• Recent NPR Mountain Stage performances include recorded concerts from Blind Boys of Alabama, Wailin’ Jennys and Amos Lee.
  • Trisha Yearwood will be doing a concert with Paul Simon and Josh Groban in support of Paul Newman’s charities April 2 in New York.
  • Sherrie Austin will be doing a private concert performance via a StageIt performance on March 7th.
  • Music Fog has new music from Ray Wylie Hubbard.
  • Dustin Lynch is making his Grand Ole Opry debut this Friday.
  • Nashville guitarist Billy Johnson passed away at the age of 51. He played with Porter Wagoner, Connie Smith, Jeannie Seely and Jim Ed Brown.
  • Internet rumors are going around that the newest Country Music Hall of Fame inductees will be announced next week. Who is the one artist you’d like to see get in?
  1. Ben Foster
    March 1, 2012 at 11:32 am

    •Internet rumors are going around that the newest Country Music Hall of Fame inductees will be announced next week. Who is the one artist you’d like to see get in?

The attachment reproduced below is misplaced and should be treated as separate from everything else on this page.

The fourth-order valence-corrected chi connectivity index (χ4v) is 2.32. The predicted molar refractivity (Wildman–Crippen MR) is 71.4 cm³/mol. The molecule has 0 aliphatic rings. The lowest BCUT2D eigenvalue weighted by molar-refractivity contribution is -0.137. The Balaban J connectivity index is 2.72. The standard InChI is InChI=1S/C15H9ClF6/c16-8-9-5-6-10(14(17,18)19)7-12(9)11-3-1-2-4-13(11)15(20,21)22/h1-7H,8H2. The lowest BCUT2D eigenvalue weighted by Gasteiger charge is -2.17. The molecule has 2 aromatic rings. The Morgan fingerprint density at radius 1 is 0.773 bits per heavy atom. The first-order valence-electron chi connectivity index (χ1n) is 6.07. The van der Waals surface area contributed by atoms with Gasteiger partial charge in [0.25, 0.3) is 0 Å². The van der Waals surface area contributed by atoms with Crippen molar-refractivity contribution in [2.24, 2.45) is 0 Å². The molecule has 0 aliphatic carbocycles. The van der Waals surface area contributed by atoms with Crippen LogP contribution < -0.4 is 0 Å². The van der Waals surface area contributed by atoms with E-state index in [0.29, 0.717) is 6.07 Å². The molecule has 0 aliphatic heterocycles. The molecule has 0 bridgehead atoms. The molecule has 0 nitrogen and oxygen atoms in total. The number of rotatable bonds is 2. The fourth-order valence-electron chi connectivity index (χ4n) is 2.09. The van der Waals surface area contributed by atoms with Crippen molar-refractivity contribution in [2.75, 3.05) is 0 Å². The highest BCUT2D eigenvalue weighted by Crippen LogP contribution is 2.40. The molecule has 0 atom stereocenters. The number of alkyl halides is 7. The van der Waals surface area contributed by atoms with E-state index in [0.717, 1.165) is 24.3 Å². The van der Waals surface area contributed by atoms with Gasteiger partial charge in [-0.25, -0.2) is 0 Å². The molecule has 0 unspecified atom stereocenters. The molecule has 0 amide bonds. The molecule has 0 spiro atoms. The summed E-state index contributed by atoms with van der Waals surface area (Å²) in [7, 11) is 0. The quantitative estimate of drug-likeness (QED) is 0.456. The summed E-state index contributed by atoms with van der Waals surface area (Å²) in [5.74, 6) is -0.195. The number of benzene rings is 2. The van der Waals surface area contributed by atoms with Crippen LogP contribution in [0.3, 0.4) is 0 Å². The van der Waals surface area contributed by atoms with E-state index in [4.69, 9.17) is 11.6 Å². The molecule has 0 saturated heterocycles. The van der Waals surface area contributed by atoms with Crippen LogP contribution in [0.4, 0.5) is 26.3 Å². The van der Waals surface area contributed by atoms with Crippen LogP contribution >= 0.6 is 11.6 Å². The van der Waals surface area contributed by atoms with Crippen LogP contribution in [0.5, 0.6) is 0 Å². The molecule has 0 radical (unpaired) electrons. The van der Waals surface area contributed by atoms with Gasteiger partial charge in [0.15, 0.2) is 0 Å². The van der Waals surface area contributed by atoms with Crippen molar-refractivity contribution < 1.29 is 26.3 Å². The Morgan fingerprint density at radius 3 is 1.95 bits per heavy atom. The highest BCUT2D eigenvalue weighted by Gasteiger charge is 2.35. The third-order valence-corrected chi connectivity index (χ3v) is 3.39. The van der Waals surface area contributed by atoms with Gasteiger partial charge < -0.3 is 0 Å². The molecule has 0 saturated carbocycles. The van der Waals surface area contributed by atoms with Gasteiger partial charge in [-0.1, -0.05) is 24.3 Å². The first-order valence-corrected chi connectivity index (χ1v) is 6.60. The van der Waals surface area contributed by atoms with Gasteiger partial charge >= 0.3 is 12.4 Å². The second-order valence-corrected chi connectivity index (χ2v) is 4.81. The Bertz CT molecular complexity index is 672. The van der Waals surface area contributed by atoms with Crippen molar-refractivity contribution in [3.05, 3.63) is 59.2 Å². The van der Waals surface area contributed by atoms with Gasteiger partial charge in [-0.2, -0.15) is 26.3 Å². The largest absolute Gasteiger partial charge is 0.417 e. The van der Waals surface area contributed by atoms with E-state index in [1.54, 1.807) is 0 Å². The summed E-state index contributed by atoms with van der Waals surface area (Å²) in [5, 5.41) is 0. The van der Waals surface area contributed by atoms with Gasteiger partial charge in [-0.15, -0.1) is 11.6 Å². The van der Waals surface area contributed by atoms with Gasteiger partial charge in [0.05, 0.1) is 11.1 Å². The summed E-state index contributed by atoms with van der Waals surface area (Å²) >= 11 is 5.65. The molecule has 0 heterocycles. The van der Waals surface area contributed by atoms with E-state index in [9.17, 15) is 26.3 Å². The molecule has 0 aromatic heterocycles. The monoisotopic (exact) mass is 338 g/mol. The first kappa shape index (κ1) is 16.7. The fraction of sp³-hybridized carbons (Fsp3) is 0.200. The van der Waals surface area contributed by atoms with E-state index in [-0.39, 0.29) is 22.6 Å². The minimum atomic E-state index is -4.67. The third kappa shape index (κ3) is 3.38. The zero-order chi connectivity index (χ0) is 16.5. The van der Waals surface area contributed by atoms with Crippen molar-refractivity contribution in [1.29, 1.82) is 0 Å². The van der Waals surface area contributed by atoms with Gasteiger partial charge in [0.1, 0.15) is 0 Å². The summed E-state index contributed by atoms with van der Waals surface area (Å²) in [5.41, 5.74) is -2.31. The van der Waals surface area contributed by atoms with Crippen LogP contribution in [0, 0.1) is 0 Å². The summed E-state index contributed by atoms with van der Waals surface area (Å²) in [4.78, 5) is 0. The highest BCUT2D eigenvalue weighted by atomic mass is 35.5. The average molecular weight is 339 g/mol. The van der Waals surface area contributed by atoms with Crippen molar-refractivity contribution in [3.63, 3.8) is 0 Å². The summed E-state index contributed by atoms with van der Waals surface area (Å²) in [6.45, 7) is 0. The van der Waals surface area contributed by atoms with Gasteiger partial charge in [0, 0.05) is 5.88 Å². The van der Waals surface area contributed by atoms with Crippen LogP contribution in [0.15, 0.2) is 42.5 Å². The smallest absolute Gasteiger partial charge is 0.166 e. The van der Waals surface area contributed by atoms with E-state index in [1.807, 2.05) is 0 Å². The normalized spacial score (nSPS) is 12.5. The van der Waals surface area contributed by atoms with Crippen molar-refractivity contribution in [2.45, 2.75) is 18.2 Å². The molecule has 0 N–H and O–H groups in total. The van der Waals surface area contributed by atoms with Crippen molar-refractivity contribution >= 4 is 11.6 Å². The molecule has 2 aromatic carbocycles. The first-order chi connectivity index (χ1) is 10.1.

Connie Smith, Connie Smith, Connie Smith :)

  2. Ken Morton, Jr.
    March 1, 2012 at 11:47 am

    •Internet rumors are going around that the newest Country Music Hall of Fame inductees will be announced next week. Who is the one artist you’d like to see get in?

    I’m crossing my fingers for either Kenny Rogers or Ronnie Milsap to get the nod this year.

  3. bob
    March 1, 2012 at 12:07 pm

    Ronnie Milsap would be my choice. I’d also love to see John Denver make it but I’m sure that will never happen.

  4. nm
    March 1, 2012 at 12:23 pm

    As always, I’d like to see Rose Maddox get the nod, but I guess I’m resigned by now to it never happening. I’d be cool with Connie Smith.

  5. bll
    March 1, 2012 at 12:43 pm

    I would love to see John Denver inducted, but even he stated he was folk rather than country; still it would be nice. Rose Maddox is well past due.

  6. Barry Mazor